Tracking Human Beings: Privacy vs. Accountability
The reduction in cost associated with manufacturing electronics has significantly changed every facet of human life and has brought about an era of unprecedented information consumption. Sensory electronics have made the deepest impact, culling information from the surrounding environment while continuously feeding it back through a myriad of filters to create endless lists of statistics. Global businesses have benefited from this massive influx of available data and use biometrics, RFID, and GPS technologies to strategically track assets throughout their entire supply chains. Ultimately these and other emerging technologies give companies the visibility needed to follow and map out profit margins. The United States presently is conducting pilot programs designed to follow human movement and is in the forefront of developing systems to track the country’s assets – human beings. One such plan is currently underway in several states and was implemented to trail the movements of repeat offenders of serious sex crimes. Novel programs akin to these could soon set precedent for keeping tabs on other criminal offenders as well as possibly spill over into the public domain. The wireless phone carrier Boost advertises mobile GPS handsets giving customers the ability to locate friends claiming the service is a social networking tool. Tracking humans is already prevalent and permeates into the public sphere and is quietly demanding attention to its future impact on the global society.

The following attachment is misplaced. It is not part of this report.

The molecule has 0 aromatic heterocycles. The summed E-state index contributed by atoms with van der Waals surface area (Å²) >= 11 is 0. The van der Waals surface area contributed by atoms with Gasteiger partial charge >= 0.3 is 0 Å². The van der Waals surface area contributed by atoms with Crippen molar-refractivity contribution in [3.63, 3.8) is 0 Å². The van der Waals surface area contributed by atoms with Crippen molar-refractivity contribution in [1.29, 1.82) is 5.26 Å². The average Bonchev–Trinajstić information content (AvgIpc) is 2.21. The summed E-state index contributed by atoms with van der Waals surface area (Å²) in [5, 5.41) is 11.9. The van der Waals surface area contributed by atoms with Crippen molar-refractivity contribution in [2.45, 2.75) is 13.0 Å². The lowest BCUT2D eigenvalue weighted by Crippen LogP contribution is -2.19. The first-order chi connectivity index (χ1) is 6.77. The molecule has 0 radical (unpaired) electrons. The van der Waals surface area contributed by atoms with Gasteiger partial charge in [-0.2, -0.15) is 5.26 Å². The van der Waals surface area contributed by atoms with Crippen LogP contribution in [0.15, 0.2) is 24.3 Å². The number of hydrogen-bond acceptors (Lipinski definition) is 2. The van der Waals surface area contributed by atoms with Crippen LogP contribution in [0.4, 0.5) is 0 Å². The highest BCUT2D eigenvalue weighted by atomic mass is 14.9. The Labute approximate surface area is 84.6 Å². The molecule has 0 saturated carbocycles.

Keywords: Tracking, GPS, Society, Human
J. Chandler Hora
Graduate Student, Sociology, University of Louisville